The findings by Bell Labs computer scientists Vinod Anupam and Alain Mayer will be presented tomorrow at a security symposium in San Antonio, Texas.
Anupam and Mayer already have studied flaws in scripting languages that are found in browsers such as IE and Navigator. Last summer, they discovered what became known as the "Bell Labs privacy bug," which let hackers monitor Netizens' activity on the Web. (see related story)
Both Netscape and Microsoft have long since posted fixes to the privacy bug. But Anupam says that the specification that he and his colleague will propose provides greater security and flexibility than the current patched model.
"To some extent, the problem has been fixed by Microsoft and Netscape. But we are going beyond what is possible today," Anupam said.
Bell Labs' model for a safe interpreter for scripting languages protects against attacks based on three components: access control, which specifies to what kind of information a script is allowed access; independence of context, which prevents two scripts from accidentally interacting with one another; and trust management, which specifies which scripts are allowed to interact and how.
The current model bases its trust management model on domain, according to Anupam, which means that all scripts from "cnet.com," for example, "trust" each other. But the Bell Labs model allows for the specification of different domains as well as subparts of the same domain.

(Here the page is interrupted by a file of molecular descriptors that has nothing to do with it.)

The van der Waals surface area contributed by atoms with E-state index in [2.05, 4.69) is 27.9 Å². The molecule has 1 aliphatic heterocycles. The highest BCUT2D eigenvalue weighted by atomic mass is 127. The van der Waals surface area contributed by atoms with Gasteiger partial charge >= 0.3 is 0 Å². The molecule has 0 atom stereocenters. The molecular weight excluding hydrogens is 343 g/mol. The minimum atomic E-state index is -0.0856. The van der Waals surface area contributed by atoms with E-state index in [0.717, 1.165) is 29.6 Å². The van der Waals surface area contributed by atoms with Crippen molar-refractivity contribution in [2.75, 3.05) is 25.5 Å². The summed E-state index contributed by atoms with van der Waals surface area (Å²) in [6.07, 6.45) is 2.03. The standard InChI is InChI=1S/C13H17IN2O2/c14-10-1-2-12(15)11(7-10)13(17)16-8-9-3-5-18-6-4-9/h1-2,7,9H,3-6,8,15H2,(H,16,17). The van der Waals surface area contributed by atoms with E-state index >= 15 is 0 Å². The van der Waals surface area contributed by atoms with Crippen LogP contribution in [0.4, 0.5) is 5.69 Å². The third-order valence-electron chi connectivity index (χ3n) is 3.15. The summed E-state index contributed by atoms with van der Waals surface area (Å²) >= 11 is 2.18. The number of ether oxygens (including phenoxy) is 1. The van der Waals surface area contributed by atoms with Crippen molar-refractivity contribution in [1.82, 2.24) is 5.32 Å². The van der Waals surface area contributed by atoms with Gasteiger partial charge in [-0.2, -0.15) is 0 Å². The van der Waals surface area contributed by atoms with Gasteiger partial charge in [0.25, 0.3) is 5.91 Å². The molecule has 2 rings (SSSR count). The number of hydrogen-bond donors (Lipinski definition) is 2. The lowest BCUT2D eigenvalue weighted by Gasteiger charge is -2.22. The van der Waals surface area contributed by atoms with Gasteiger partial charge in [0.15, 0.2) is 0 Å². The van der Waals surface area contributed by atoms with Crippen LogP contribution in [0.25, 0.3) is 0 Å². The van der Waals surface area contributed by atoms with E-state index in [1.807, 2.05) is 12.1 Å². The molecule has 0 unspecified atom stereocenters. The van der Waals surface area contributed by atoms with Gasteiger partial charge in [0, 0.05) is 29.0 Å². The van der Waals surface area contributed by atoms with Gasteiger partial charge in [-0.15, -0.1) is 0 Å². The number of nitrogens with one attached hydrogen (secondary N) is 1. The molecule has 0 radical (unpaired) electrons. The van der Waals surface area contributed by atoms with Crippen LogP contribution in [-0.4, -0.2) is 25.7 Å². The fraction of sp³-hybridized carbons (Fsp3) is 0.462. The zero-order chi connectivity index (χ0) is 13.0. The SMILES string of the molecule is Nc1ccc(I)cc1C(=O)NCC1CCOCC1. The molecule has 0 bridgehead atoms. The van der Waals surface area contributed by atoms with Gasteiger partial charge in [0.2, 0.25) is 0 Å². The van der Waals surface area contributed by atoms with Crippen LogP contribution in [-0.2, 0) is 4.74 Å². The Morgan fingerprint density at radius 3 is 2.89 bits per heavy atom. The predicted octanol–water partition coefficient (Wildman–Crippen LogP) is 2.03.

Anupam said the proposed model is more secure because currently, scripts do not clean out properties as surfers travel from one Web site to another. As a result, information can circulate inappropriately. "Independence of context" means that those script properties are cleaned out before the user moves to the next page.
Bell Labs is the research and development arm of Lucent Technologies. Like other companies, it conducts research in search of ways to tighten Web security at the browser level so e-commerce and Net-related activities can continue to expand.
As Anupam put it: "There are serious implications for Web users who are attacked through their browsers; every piece of information entered, such as a password or credit card number or Web site being visited, is exposed."
A spokesman for Netscape was unable to comment on the specifics of Bell Labs' proposal, but he lauded the laboratory's efforts. "We support any enhancement in security to Internet technologies," he said.
Microsoft was not immediately available for comment.
In October, Bell Labs announced a utility to help users filter spam. It lets people using Lucent's proxy server give a site user an alias, password, and email address, a combination that can combat spam.